By Barry J. Reiter of Bennett Jones LLP
Directors’ and officers’ insurance contracts are often riddled with clauses that, while seemingly reasonable and well-intentioned, can lead to bizarre court decisions
Previous columns [Ed.: In Lexpert magazine.] have discussed how directors’ and officers’ insurance programs are “just contracts.” Although the exercise may seem surreal, in circumstances in which the actual insurance policies are typically not available for months after they have been purchased, courts apply normal contract interpretation principles to insurance programs, seeking to discern the “intentions of the parties.” You must, therefore, insist upon receiving your policy documents and you should read them carefully.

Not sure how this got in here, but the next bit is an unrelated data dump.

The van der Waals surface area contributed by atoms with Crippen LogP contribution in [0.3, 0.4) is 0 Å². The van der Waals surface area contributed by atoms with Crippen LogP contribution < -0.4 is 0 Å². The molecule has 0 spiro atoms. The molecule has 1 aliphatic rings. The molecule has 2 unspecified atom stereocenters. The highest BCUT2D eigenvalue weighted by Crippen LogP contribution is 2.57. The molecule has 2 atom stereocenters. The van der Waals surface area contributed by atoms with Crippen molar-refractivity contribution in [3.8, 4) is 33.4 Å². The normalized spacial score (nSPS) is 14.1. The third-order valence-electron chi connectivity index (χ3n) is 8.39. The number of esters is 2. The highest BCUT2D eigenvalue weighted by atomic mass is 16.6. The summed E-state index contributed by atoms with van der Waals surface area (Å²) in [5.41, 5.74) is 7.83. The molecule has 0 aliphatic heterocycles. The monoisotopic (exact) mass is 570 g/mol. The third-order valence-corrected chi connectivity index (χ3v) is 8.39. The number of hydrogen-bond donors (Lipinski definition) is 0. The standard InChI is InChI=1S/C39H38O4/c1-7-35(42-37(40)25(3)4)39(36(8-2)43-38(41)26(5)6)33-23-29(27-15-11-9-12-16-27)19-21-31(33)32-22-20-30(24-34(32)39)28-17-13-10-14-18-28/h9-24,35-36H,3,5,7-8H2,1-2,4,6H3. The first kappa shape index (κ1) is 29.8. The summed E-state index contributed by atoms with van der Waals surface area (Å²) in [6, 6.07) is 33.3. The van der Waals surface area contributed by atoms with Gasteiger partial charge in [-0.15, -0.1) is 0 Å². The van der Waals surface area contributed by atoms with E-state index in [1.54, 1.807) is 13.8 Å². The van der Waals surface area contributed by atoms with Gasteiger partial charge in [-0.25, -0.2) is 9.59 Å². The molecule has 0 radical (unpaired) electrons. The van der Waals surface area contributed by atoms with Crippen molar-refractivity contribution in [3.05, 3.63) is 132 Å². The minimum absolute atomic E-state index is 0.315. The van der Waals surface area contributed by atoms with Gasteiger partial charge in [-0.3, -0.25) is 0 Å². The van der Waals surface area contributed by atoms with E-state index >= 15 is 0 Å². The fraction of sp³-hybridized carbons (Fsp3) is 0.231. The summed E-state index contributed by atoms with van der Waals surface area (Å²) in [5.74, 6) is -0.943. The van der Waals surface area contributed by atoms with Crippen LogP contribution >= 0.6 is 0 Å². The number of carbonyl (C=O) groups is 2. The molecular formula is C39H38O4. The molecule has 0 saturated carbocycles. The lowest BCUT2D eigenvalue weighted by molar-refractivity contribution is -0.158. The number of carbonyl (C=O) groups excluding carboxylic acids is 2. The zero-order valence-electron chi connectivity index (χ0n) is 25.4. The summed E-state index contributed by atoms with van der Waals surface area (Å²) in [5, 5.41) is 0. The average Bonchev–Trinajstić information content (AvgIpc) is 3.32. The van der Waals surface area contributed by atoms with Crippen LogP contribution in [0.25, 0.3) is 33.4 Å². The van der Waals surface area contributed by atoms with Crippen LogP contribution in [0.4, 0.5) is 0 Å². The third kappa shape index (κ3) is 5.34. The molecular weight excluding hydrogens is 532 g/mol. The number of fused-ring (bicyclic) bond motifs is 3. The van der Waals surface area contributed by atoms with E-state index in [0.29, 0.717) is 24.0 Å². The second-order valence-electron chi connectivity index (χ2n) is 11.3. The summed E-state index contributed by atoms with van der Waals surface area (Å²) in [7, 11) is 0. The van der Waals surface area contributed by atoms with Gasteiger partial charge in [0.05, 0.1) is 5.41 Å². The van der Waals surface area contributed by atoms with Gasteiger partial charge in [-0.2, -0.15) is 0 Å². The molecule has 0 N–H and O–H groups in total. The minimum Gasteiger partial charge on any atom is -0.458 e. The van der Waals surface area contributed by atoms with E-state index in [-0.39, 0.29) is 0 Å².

An example of what can happen otherwise is illustrated by “insured vs. insured” clauses, which find their way into virtually every D&O policy form in the first instance. These provisions state that there is no insurance coverage in a lawsuit brought by a person or company potentially insured under the policy against anyone else also named in the policy. The purpose of these clauses is